Faith at Work: The Trinity as Structure (Part 1)

So lately, I’ve been thinking about church and marketplace leadership.

Contrasts and comparisons, how the Kingdom applies to governance, management, and authority, things like that. Yeah, yeah, I know this isn’t a new trail of thought. If you’re a regular on here, you know these ideas define a deep-rooted passion within. Still, I can’t help but return to this well especially in a time when there’s so much disruption and disorientation.

In days like these, knowing the grassroots of our identity and calling is critical. As mentioned in past posts, we are all designed as Kingdom agents with appointed influence and spiritual gifts. From the beginning of time, we had a name and a purpose – a destiny to abide through, a God to abide in. The question is: How do we model the everlasting within the expirations of this life? How do we reflect and capture the Trinity in our way of conducting everything from behavior to business? 

While the answers are many, I figure for today we can assess some new angles and later on address how these issues might be changing in the years ahead.

As always, let’s dive in…

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To understand the Kingdom is to see the Trinity wherever there is appointed structure. This not only includes what God has established for our good but also ‘original intent’ when structures stray from this good.

A classic example of this is the principle we’re all created diverse in function, co-equal in value. While many accept this truth in theory, few default to and apply it due to cultural programming and our quest for meaning. To be fair, this shouldn’t surprise us. After all, in today’s world, we’re told if we want to make a difference, we have to make something of our lives; if we want to change the world, we need to attract attention to what we have to offer. Unfortunately, this not only inflates a sense of survivalism but hinders how we trust in communal contexts. With a societal rise in cynicism as self-preservation, no wonder so many struggle to define servant-based leadership given serving, leading, and relationships are regarded as mutually exclusive.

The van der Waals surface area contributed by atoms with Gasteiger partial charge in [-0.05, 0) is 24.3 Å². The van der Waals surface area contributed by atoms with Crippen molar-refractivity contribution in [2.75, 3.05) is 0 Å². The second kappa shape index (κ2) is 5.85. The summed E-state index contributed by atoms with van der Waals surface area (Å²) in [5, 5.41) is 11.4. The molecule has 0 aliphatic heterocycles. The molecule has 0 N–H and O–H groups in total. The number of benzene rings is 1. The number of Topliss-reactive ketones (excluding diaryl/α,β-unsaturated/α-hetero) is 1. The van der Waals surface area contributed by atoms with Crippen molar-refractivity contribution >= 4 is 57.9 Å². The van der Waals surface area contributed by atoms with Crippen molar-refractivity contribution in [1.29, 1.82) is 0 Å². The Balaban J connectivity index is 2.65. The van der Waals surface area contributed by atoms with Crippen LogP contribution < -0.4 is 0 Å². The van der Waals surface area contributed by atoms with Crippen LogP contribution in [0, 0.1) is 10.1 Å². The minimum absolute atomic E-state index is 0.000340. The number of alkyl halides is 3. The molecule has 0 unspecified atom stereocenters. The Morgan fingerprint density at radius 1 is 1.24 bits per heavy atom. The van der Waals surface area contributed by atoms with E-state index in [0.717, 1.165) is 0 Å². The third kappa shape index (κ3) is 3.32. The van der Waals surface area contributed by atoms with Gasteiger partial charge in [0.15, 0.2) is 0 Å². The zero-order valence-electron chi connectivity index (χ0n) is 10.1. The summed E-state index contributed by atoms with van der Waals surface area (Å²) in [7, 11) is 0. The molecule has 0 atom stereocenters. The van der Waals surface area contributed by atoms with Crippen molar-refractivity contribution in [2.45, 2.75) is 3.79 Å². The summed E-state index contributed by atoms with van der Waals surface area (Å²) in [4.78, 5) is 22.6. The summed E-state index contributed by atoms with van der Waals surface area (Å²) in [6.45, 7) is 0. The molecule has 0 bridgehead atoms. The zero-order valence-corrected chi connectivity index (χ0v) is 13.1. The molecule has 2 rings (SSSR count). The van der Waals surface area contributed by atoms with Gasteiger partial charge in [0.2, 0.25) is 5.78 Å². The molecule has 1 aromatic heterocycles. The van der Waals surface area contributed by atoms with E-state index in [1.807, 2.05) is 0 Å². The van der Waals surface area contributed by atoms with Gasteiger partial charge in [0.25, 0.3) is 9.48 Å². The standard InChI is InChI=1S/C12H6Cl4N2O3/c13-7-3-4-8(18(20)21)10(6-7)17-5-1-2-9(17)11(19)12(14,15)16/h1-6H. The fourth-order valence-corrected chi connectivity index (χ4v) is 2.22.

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Wherever we find ourselves concerning this, we must be unified in our aim to lean on Jesus. By leaning I mean trusting God in what He has modeled and shared from the very beginning – from His love, delight, and compassion to His heart for community and habitation. Remember before there was a creation, there was a culture of safety enjoyed by a Godhead who foreknew the Cross and the ministry of reconciliation to come. By proxy, we can know the Trinity was identifying with our uniqueness long before it existed. As the Psalmist and prophets declared, we were searched and consecrated before our birth (Psalm 139:16, Jeremiah 1:5, Romans 8:29); hence, why we can rest knowing God was engaging relationship with us before we could reciprocate.

Applied to leadership in marketplace and ministry, we can champion these Kingdom grids knowing serving is the leading and the way we approach worship and prayer as a lifestyle. In essence, leading by serving is not only the ‘radical middle’ (i.e. the Spirit/Truth life) at work but also an affirmation of prayer and worship as the core to vocational ministry. Locked into this belief, we can better discern the difference between our aims and what we experience as overflows.

For instance, one of the signs of a healthy church and/or work environment is a culture of humility. To facilitate a culture of humility, one must first trust God to inspire a culture before sowing prophetic encouragement into it. This makes sense given to facilitate at all, there must be people to facilitate to. As the Trinity implies, before anything can be created and developed, there must be time and space granted in the context of rest and relationship. This is why in any setting, people must come before process and procedures.